He also deepened his relationship with the Surrealists and became inspired by a 1930 photograph taken by Hungarian photojournalist Martin Munkacsi. Three Boys at Lake Tanganyika (below) showed three naked young African boys, caught in near-silhouette, running into the Liberian surf of Lake Tanganyika. The captured freedom, grace and spontaneity of their movement and sheer joy of being alive would have a remarkable effect upon the young Cartier-Bresson, who wrote...
“For me this photograph was the spark that ignited my enthusiasm. I suddenly realized that, by capturing the moment, photography was able to achieve eternity. It is the only photograph to have influenced me. This picture has such intensity, such joie de vivre, such a sense of wonder that it continues to fascinate me to this day."
First Leica ...and Three Boys at Lake Tanganyika
Returning to France in late 1931, Cartier-Bresson chose to recuperate in Marseille, where he famously purchased his first Leica camera, a Model I (sometimes referred to as a Model A) with a 50mm lens (below).
During his time there he chose to survive by shooting game and selling it to local villagers. These hunting exploits would apparently teach him methods which he would later say he used in his photography.
But whilst on the Côte d'Ivoire, he contracted blackwater fever, one of the less common yet most deadly complications of malaria. It nearly killed him.
Anecdotal legend has it that whilst still feverish, Henri had sent instructions to his grandfather for his own funeral - requesting he be buried in Normandy, at the edge of the Eawy forest, while Debussy's String Quartet was played.
An uncle actually wrote back...
"Your grandfather finds all that too expensive. It would be preferable that you return first.”
Fortunately for his grandfather's finances he managed to survive.
Although Cartier-Bresson took a portable camera, purportedly smaller than a Box Brownie, to the Côte d'Ivoire, only seven photographs survived the entire trip. But the experience in Africa had proved a seminal one, in that it appears to have erased any desire Henri still had at the time to earn his living by becoming a painter.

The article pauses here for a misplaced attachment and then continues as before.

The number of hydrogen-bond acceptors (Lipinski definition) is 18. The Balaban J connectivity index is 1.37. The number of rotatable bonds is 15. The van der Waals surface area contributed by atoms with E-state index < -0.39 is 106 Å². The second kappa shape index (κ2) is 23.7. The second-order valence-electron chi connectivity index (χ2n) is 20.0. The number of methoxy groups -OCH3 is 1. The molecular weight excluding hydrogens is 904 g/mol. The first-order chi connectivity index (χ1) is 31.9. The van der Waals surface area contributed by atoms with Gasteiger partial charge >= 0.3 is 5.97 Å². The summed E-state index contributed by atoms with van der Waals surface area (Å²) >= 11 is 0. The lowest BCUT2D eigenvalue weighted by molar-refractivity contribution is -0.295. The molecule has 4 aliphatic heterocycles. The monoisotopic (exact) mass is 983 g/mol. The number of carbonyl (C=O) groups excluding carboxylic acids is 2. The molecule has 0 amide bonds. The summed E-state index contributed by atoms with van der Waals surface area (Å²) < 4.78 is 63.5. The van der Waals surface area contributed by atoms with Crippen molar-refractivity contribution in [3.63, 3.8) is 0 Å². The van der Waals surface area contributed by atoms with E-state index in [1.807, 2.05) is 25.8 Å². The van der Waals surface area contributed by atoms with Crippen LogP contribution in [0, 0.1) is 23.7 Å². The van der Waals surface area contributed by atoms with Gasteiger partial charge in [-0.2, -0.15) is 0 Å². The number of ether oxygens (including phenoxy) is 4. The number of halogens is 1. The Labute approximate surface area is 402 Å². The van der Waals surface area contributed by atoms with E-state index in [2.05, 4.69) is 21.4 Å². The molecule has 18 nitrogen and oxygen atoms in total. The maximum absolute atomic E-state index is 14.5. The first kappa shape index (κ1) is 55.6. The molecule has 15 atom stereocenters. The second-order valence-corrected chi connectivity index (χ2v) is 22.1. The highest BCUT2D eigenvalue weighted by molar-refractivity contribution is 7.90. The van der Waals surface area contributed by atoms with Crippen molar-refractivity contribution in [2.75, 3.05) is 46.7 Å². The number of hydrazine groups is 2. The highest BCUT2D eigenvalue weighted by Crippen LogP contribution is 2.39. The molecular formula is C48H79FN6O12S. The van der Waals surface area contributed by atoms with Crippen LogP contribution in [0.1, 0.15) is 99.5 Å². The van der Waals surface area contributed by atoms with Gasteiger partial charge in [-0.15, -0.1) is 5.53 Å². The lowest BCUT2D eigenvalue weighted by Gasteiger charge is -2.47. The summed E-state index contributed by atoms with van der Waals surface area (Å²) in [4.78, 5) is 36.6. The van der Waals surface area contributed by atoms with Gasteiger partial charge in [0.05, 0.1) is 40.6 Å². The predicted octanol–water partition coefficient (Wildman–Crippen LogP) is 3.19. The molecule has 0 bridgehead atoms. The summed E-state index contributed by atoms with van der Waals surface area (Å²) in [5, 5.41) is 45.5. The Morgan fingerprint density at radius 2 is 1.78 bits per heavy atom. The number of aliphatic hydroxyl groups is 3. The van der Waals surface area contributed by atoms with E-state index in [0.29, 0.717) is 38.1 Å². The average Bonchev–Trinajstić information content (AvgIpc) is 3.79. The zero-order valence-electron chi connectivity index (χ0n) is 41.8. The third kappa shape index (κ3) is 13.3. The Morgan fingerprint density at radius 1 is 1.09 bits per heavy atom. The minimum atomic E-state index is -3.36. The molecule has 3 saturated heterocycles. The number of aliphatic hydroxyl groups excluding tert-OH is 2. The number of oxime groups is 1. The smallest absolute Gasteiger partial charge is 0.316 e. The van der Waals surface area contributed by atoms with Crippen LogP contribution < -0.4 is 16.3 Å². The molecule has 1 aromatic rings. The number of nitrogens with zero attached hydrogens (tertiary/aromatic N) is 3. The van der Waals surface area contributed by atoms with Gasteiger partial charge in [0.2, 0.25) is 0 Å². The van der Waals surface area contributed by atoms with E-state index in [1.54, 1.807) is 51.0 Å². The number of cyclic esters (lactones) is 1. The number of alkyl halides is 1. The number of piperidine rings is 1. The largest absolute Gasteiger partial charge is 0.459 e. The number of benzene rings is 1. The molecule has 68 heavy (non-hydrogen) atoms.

Africa ...adventure on the Côte d'Ivoire
During his period of enlistment Henri had read ‘Heart of Darkness’ (below), Joseph Conrad's book about European colonization. It must have had a profound effect upon him for he decided to head off to escape and seek adventure on the Côte d'Ivoire in French colonial Africa.
Henri had recently met and become firm friends with a rich American expatriate named Harry Crosby (left). Decadence personified, Crosby was the son of one of the richest banking families in New England, a member of the Boston Brahmin, and the nephew of Jane Norton Grew, the wife of financier J.P. Morgan Jr. He was thus heir to a portion of a substantial family fortune, and his influence enabled Crosby to persuade the officer to release Cartier-Bresson into his custody for a few days.
Reveling in their mutual interest of photography, they proceeded to spend their time together taking and printing photographs at Crosby's home, Le Moulin du Soleil (The Sun Mill), near Paris. Crosby would later say that Cartier-Bresson... "Looked like a fledgling, shy and frail, and mild as whey.”
Profoundly affected by his experiences in World War I, where he had volunteered to serve in the American Field Service ambulance corp, Crosby vowed to live life on his own terms and abandon all pretense of living the cosseted and suffocating lifestyle of a privileged Bostonian. This resulted in a very hedonistic attitude towards fidelity and his marriage - and embracing the open sexuality offered by Crosby and his wife Caresse, Cartier-Bresson soon fell headlong into an intense relationship with her, ultimately with tragic consequences. The ménage à trois would end in tragedy with Harry Crosby committing suicide with another woman under scandalous circumstances and Cartier-Bresson's affair with Caresse ended shortly thereafter, leaving him bereft and broken hearted.
Cambridge and the Crosbys
From 1928 to 1929, Cartier-Bresson attended Cambridge University in England, where he studied English literature and art ...becoming fully bilingual in the process.
In 1930, he completed his mandatory service in the French Army where he was stationed at Le Bourget, near Paris. It was during this period though that Cartier-Bresson was placed under house arrest by his Air Squadron Commandant for hunting without a license.
Of increasing importance too was the fact that in late twenties Paris, photography had become an important medium in itself.
Man Ray (left) for example was experimenting with exciting new techniques and processes, and many of the Surrealists used photography to signal that their art belonged firmly in the modern, mechanical world.
The emergence of much smaller cameras was also freeing photography of the technical constraints of earlier, more cumbersome equipment.